Thanks to a clause written into its acceptance of the $24.4 billion buyout proposal submitted by private-equity firm Silver Lake and Chief Executive Officer Michael Dell, the special committee of board put in place a 45-day go-shop period in which Dell (NASDAQ:DELL) could “actively solicit, receive, evaluate and potentially enter into negotiations with parties that offer alternative proposals.” This requirement was meant to assuage any critics who thought that Mr. Dell was receiving a deal.
Two competing proposals – one from Blackstone Group (NYSE:BX) and one from Carl Icahn — slid in just ahead of the March 22 deadline. Both deals were structured so that a part of the company would remain public. In comparison, the bid made by Mr. Dell and Silver Lake would fully take the company private.
While media attention has been primarily focused on the PC-maker’s discussions with the investment firm Blackstone Group, with some publications like The New York Times questioning whether the company’s interest in Dell was merely a charade, it seems that the special committee has decided to support Icahn’s offer. The Wall Street Journal reported that Dell has struck a deal with the activist investor, who has already acquired a nearly 5 percent stake and publicly criticized Silver Lake’s offer for undervaluing the company…
Under the terms of the deal, Icahn has agreed not to buy shares that would give him more than a 10 percent stake until the takeover process is completed, nor will he be able to forge deals with other shareholders that would bring their collective ownership to more than 15 percent. The committee said Tuesday that granting a limited waiver to Icahn, while also capping his share ownership, will “maximize the chances of eliciting a superior proposal” from Icahn while also protecting shareholders against “potential accumulation of an unduly influential voting interest.” Dell noted that the committee had determined that the activist investor’s bid could reasonably be expected to result in a superior proposal.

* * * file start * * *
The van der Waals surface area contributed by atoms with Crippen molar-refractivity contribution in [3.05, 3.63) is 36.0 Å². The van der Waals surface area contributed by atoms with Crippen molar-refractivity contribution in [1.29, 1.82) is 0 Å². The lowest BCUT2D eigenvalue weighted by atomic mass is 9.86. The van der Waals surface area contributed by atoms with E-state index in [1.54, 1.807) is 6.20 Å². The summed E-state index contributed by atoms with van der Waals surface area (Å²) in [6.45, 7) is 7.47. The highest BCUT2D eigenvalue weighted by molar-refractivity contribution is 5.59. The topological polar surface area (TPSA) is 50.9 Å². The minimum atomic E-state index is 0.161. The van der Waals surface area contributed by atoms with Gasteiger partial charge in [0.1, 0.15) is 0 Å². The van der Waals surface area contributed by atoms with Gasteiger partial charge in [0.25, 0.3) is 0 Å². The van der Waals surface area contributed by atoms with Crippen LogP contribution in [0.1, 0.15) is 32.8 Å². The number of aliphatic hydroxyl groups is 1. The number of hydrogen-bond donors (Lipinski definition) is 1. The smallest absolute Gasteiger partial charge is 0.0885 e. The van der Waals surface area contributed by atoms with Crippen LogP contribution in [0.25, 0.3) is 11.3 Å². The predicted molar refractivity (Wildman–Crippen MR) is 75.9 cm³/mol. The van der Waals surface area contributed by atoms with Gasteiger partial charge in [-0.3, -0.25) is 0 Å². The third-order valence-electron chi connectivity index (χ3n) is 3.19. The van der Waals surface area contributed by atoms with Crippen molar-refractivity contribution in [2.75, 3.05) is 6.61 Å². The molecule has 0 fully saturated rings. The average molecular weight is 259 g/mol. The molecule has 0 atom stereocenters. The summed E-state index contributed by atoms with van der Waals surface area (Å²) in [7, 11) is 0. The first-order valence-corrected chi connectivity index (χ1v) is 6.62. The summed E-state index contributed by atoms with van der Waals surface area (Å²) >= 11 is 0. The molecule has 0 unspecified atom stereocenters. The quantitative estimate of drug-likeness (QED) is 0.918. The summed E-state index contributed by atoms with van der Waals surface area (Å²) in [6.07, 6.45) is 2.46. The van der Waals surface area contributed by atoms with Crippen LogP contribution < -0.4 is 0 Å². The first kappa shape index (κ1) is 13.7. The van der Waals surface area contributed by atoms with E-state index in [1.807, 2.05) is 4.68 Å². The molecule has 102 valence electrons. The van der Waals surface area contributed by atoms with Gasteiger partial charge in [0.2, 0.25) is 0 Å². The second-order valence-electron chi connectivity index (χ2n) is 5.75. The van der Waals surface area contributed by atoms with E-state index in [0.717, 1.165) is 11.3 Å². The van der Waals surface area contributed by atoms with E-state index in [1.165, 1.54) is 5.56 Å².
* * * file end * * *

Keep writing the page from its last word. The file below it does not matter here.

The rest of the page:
This agreement with Icahn will expire when the transaction with Mr. Dell and Silver Lake is closed, if a superior alternative proposal materializes, or on January 15, 2014 — whichever event transpires first.
Many shareholders, in addition to Icahn, expressed outrage with Silver Lake’s proposal to take the company private because it valued Dell at just $13.65 per share, a figure that represented a 25 percent premium to the price of its stock before the deal was announced. In a letter sent to Dell’s board of directors, Southeastern Asset Management, owner of an 8.4 percent stake, argued that the company’s March 29 proxy statement failed to make a compelling case for shareholders to accept the bid, asserting that the committee’s evaluation of the leveraged buyout deal was flawed.
Shares of Dell have dropped more than 12 percent in the past 12 months.
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